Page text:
Rebekah Modrak, Claudia Bitran, and the Sinking of the Titanic
November 28, 2018
Hosted by Stamps professor Rebekah Modrak, Claudia Bitran was a Witt Visiting Artist at the Stamps School of Art and Design from October 21-24 during the Fall 2018 term. Together, Modrak and Bitran organized a recreation of scenes from director James Cameron’s Titanic at U-M’s Canham Natatorium.
Since 2014, Bitran, who is Chilean-American, has been reinterpreting Titanic with an intentionally experimental shot-for-shot recreation with the intent of illuminating the ways that entertainment manipulates audience emotions and celebrating the power of low-budget, DIY collaboration. Her dynamic, long-term project has involved more than 500 participants from 15 cities across Chile and the U.S.
The shoot at the Canham Natatorium involved the U-M Synchronized Swimming Club and students in Dressing Up and Down, Modrak’s studio course at Stamps where students consider fashion and fantasy, adapt found clothing, manufacture and manipulate costumes, and construct anything from headgear to full-body transformations.
Modrak, whose personal creative practice includes challenging unethical aspects of consumer culture, found Bitran’s approach to be refreshing.
“Bitran’s version of the film shifts the story from a traditionally male perspective to a female perspective,” Modrak said. “This project challenges the idea that bigger budgets are better and calls for an appreciation of using humble, ordinary materials with humor and creativity.”
Stamps student Rachel Slakter (BFA ‘20), who played the ship’s falling smokestack in Bitran’s film, discussed the use of humble materials with enthusiasm. “I definitely acquired new knowledge about construction, material composition, and got familiar working with materials once obscure to me like caulking, metal pipe insulation, recycled plastics, and even an old doll and an air mattress.”
Modrak first met Bitran on a studio visit to SmackMellon, an artist residency program in NYC during a 2017 MFA Professional Practice trip. She was struck by Bitran’s use of self-imposed limitations or “obstructions,” working with available and low-budget materials or having to re-create a pop culture work that had originally been produced with a large budget and high tech methods.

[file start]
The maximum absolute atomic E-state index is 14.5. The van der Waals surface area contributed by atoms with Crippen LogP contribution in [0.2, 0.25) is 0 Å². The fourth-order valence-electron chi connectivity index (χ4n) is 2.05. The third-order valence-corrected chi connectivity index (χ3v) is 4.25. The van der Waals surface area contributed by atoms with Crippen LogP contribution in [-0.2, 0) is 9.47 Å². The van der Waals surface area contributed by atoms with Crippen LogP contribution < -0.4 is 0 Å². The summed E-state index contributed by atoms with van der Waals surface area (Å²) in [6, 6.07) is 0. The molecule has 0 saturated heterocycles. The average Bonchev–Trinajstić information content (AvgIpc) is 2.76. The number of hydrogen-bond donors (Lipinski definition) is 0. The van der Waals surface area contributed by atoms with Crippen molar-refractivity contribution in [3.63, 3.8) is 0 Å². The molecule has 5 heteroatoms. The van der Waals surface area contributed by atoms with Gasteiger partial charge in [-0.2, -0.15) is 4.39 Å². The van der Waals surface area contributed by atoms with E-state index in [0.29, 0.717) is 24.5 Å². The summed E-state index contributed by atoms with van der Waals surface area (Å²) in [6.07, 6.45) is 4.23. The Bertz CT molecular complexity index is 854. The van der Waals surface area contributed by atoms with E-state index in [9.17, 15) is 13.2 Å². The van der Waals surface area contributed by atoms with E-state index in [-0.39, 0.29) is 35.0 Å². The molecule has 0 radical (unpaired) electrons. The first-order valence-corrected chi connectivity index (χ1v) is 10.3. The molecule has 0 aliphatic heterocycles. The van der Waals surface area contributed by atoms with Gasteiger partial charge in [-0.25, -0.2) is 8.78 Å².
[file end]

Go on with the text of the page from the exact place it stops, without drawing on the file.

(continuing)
“Obstructions are meant to challenge or provoke an artist into making mistakes and veering off course,” Modrak said. “Making these mistakes opens up opportunities for extraordinary and inventive discoveries that would be impossible if we stayed within our normal repetitive circuits of action and thought.”
For Stamps student Mac MacVaugh (BA ‘20), who played a row boat/search captain and “old Rose” in the film, the “mistakes” of the project turned out to be some of the richest learning moments. “If mistakes were made or something turned out different than expected, we were told just to go with it and work with those mistakes,” MacVaugh said. “Usually I'm very planned out and precise when it comes to making my art, no matter what the medium is, so this was kind of liberating to be apart of.”
Stamps student Gillian Yerington (BFA and BBA ‘20), who played the Titanic ship itself in the film, also appreciated Bitran’s approach. “It really allowed me to create with a lot of freedom,” she said. “I enjoyed getting to try to make art in another artist's style while maintaining my own practice. I feel like it pushed me to create in new ways.”
Over the years, Modrak has brought an impressive and diverse group of artists for students in Dressing Up and Down to work with, including Brian Bress, Andrea Loefke, Mary Lum, and Pierre Gour. As the Sophomore Studios coursework at Stamps uses obstructions as creative prompts, Modrak saw mutual benefit in Bitran’s visit.
“I invited Claudia to be the visiting artist this year because she could deepen and develop students' understanding of the potential of obstructions, because of shared interests in pop culture, and to build on the course’s spirit of celebrating low-tech and resourceful approaches,” she said.
“I think the largest obstruction was the minimal budget.” Slakter said. “We had to make large scale costumes that had to be semi durable, water resistant, and buoyant so that was a huge factor in the material and construction decisions we had to make that we may have not made otherwise.”
Yerington agreed, adding: “Claudia's energy was so contagious. It was so great to work with her. I want to be like that when I collaborate with other people.”